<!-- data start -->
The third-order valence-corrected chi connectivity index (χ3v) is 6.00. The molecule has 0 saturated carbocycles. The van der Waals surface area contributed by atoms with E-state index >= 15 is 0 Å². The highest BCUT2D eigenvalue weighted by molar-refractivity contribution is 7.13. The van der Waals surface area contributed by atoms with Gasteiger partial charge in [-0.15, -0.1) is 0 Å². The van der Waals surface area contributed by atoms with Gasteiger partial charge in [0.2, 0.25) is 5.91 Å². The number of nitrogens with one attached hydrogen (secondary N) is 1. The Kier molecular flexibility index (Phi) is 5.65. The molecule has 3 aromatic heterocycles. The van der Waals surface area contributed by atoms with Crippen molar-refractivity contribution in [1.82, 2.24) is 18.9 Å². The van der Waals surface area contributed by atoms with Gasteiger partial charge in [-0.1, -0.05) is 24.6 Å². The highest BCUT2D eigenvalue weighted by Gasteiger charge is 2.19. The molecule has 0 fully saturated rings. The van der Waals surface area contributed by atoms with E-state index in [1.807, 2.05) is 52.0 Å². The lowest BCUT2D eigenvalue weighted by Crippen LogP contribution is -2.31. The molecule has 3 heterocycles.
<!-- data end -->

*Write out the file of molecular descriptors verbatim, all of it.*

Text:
The third-order valence-corrected chi connectivity index (χ3v) is 6.00. The molecule has 0 saturated carbocycles. The van der Waals surface area contributed by atoms with E-state index >= 15 is 0 Å². The highest BCUT2D eigenvalue weighted by molar-refractivity contribution is 7.13. The van der Waals surface area contributed by atoms with Gasteiger partial charge in [-0.15, -0.1) is 0 Å². The van der Waals surface area contributed by atoms with Gasteiger partial charge in [0.2, 0.25) is 5.91 Å². The number of nitrogens with one attached hydrogen (secondary N) is 1. The Kier molecular flexibility index (Phi) is 5.65. The molecule has 3 aromatic heterocycles. The van der Waals surface area contributed by atoms with Crippen molar-refractivity contribution in [1.82, 2.24) is 18.9 Å². The van der Waals surface area contributed by atoms with Gasteiger partial charge in [-0.1, -0.05) is 24.6 Å². The highest BCUT2D eigenvalue weighted by Gasteiger charge is 2.19. The molecule has 0 fully saturated rings. The van der Waals surface area contributed by atoms with E-state index in [1.807, 2.05) is 52.0 Å². The lowest BCUT2D eigenvalue weighted by Crippen LogP contribution is -2.31. The molecule has 3 heterocycles.